JAMES STOCKDALE….I was catching up on with the New York Times Magazine last night, and the current issue offers brief biographies of some of the high-profile figures who passed away in 2005. The piece on James Stockdale stood out.
For political observers, Stockdale is a Trivial Pursuit answer, or maybe an amusing lesson on how not to engage in a nationally televised vice presidential debate. As Ross Perot’s ill-suited running mate in 1992, Stockdale was cast in a role for which he was unprepared.
Stockdale, however, shouldn’t be remembered for his short-lived political career. For those who don’t know about Stockdale’s Vietnam experience, the NYT profile highlights a man of extraordinary courage, gifted intellect, and almost super-human strength.
Cmdr. James Stockdale parachuted out of his nose-diving Skyhawk over the North Vietnamese jungle in September 1965, the war was still young. Little was known about the fate that awaited American prisoners of war. It didn’t take Stockdale long to gain a clearer sense. After a few months in solitary confinement in Hoa Lo prison in Hanoi, he was introduced to “the ropes,” a torture technique in which a prisoner was seated on the floor – legs extended, arms bound behind him – as a guard stood on his back and drove his face down until his nose was mashed into the brick floor between his legs. The North Vietnamese knew they were overmatched militarily, but they figured they could at least win the propaganda war by brutalizing American P.O.W.’s until they denounced their government and “confessed” that they had bombed schoolchildren and villagers.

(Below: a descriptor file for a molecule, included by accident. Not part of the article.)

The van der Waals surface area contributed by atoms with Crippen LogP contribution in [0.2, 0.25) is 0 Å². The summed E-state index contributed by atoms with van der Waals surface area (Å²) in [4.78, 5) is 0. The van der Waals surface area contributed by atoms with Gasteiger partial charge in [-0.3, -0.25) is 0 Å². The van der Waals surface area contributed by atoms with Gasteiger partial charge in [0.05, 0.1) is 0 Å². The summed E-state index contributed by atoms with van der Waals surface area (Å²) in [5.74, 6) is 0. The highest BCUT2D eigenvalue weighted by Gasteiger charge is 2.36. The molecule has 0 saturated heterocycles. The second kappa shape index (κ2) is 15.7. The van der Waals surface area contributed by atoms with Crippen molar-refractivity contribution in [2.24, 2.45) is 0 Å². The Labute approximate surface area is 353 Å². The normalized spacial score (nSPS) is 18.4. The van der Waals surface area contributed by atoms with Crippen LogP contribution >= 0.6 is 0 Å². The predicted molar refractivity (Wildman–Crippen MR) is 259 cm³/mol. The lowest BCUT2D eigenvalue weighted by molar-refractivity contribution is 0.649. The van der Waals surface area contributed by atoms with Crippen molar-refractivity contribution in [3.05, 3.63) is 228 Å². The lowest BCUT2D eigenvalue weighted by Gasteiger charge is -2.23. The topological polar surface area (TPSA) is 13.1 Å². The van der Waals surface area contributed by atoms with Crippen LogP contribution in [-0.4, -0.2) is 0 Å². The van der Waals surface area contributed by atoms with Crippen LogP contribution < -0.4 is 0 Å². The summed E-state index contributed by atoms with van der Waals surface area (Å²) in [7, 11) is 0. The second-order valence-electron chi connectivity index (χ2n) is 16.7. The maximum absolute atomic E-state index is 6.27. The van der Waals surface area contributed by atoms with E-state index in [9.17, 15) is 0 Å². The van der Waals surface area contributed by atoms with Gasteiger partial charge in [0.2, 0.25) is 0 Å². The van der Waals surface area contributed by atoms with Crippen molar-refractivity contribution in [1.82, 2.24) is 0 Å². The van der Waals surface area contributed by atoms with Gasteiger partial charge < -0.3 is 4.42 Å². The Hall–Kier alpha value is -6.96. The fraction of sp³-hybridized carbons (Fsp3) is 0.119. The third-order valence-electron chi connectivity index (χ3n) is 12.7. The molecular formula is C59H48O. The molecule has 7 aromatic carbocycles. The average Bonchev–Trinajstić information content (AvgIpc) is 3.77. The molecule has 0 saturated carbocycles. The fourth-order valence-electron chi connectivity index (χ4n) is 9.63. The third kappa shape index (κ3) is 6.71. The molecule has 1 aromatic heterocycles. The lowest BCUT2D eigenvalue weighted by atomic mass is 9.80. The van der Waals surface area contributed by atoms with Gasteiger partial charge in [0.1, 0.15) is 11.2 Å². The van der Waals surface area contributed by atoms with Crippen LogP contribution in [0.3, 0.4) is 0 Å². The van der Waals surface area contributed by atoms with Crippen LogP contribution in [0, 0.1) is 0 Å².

For his part, Stockdale intended to return home with his honor intact. One afternoon, he was given a razor and led to the bathroom – a sure sign that he was being readied for a propaganda film. Instead of shaving, Stockdale gave himself a reverse Mohawk, tearing up his scalp in the process. More determined than ever now, his captors locked him in the interrogation room for a few minutes while they fetched a hat for him. Stockdale glanced around, looking for an appropriate weapon. He considered a rusty bucket and a windowpane before settling on a 50-pound stool, and proceeded to beat himself about the face. Then, realizing that his eyes were not yet swollen shut, he beat himself some more. By the time the guards had returned, blood was running down the front of his shirt. For the next several weeks, Stockdale kept himself unpresentable by surreptitiously bashing his face with his fists. The North Vietnamese never did manage to film him.
Even as a tortured detainee — Stockdale lived in his cell with an untreated broken leg — he organized fellow prisoners into a resistance movement. Stockdale helped keep a sense of sanity by relying on lessons of Aristotle, whose lessons taught him that even the imprisoned have free will, and Epictetus, whose lessons on perception shaping experiences helped Stockdale endure years of brutal abuse.
After his release, Stockdale became president of the Citadel, a civilian military college in South Carolina, but only lasted a year. Stockdale apparently wanted to curb the school’s violent hazing culture, his board blocked his efforts, so he quit. As he later told a friend, “When you’ve been tortured by professionals, you do not have to put up with amateurs.”
Many of us recall Phil Hartmann doing a funny Stockdale impersonation on Saturday Night Live after the debate in which Stockdale rhetorically asked, “Who am I? Why am I here?” If that’s the only thing people remember of Stockdale, we’re missing a remarkable story about an extraordinary individual.